Nick Drake - Bryter Layter - Review
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critics' view

The tone of the second Nick Drake LP is tangibly more hopeful than the preceding “Five Leaves Left” and is a beautifully polished, high class affair – exactly as had been conceived by Nick and his key supporter, producer Joe Boyd. At the core of the record were: Nick Drake (guitar, vocals); Dave Pegg (bass guitar, upright bass); Dave Mattacks (drums); Mike Kowalski (drums) and Robert Kirby (string and brass arrangements). The supporting cast were many and varied, with some illustrious names keen to be associated with Nick’s music: Richard Thompson (lead guitar); Ray Warleigh (alto sax, flute); Paul Harris (piano); Ed Carter (bass); Lyn Dobson (flute); John Cale (viola, harpsichord, celeste, piano, organ); Chris McGregor (piano); P.P. Arnold (backing vocals) and Doris Troy (backing vocals).

Upon release in November 1970, rather than being embraced and lauded as merited, the album was wholly ignored. As biographer Trevor Dann puts it:

“Island’s marketing was as bad, if not worse, than it had been for his first record. “Bryter Layter” wasn’t so much a failure as a nonentity; no reviews were written or published, no interviews were scheduled, and Drake, now disturbingly reliant on weed, either refused to or was incapable of properly promoting the album. For its first four months of release, “Bryter Layter” languished, unremarked upon, forgotten, unreal.”

In March 1971, Island and Witchseason (Joe Boyd’s production company) decided to give Bryter Layter another shot, launching a last-ditch promotional campaign and shipping copies of the album to various media outlets. A small handful of reviews emerged, some positive, some dismissive; Sounds magazine called Bryter Layter “superb”, Melody Maker rejected the record as “late night coffee n chat music”. Still, Drake continued to eschew his promotional responsibilities, failing to show up at scheduled events, avoiding live shows, and murmuring glib answers to reporters. Jerry Gilbert, a journalist who interviewed Drake for Sounds, described Drake as mopey and monotonous, and later said: “You know, of the thousands of interviews I've done over the years, [this] was the strangest.” Gilbert's 475-word feature, “Something Else for Nick?” was published in Sounds on March 13, 1971. The article begins with an observation: “Nick Drake is a shy, introverted folk singer, who is not usually known to speak unless it is absolutely necessary.” It was the first and last interview Drake ever gave.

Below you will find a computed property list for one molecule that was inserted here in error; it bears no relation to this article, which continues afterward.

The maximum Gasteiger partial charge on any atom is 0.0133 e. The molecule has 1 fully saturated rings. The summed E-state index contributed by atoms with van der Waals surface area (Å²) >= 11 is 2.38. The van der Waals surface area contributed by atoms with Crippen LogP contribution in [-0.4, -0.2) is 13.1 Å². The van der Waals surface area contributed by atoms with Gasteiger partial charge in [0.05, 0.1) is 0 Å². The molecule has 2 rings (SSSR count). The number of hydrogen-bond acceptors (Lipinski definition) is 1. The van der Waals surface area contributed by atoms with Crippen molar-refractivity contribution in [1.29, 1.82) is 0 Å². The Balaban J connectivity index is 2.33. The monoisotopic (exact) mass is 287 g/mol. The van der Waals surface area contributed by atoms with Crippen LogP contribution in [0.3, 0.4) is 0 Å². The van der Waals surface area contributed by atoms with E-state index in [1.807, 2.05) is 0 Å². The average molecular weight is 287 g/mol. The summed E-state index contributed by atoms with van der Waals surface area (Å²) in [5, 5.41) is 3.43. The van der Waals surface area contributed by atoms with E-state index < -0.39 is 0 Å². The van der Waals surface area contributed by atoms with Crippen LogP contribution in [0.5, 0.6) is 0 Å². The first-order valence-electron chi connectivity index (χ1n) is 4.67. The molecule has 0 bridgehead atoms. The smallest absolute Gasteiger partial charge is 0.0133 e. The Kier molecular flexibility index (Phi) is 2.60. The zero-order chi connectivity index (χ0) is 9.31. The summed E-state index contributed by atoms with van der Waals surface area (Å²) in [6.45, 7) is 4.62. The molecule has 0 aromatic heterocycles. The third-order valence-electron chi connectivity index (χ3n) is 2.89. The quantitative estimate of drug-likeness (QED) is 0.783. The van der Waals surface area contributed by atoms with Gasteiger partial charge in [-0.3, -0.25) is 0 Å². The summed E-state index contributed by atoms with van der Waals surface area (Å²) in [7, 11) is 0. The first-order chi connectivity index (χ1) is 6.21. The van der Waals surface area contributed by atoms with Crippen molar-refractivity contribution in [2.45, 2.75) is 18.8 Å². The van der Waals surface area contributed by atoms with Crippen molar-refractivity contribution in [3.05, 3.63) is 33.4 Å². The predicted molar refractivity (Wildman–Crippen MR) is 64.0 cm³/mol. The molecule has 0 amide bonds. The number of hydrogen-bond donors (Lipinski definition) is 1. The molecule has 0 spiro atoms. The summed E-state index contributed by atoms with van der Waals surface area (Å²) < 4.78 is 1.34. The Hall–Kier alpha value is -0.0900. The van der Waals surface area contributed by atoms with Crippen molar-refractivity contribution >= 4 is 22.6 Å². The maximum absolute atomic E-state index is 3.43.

The quotes from Nick’s one and only interview amounted to just a few negative sentences, all concerned with his uncomfortable experiences with live performances. His debilitating depression did him no favours commercially, but should that really have mattered? His message, after all, was in his beautifully crafted albums. Even the intervention of Fairport Convention, Velvet Underground and Beach Boys members with P.P. Arnold and Doris Troy couldn't help gee up the critics or the record buying public. As most folk aficionados now know, Nick was right all along; his records were criminally under-rated. Despite his illness, he overcame and achieved greatly with his works, and the fact that this was barely recognised in his lifetime changes little. It’s a powerful legacy, shining bryter than ever, half a century layter ; - )

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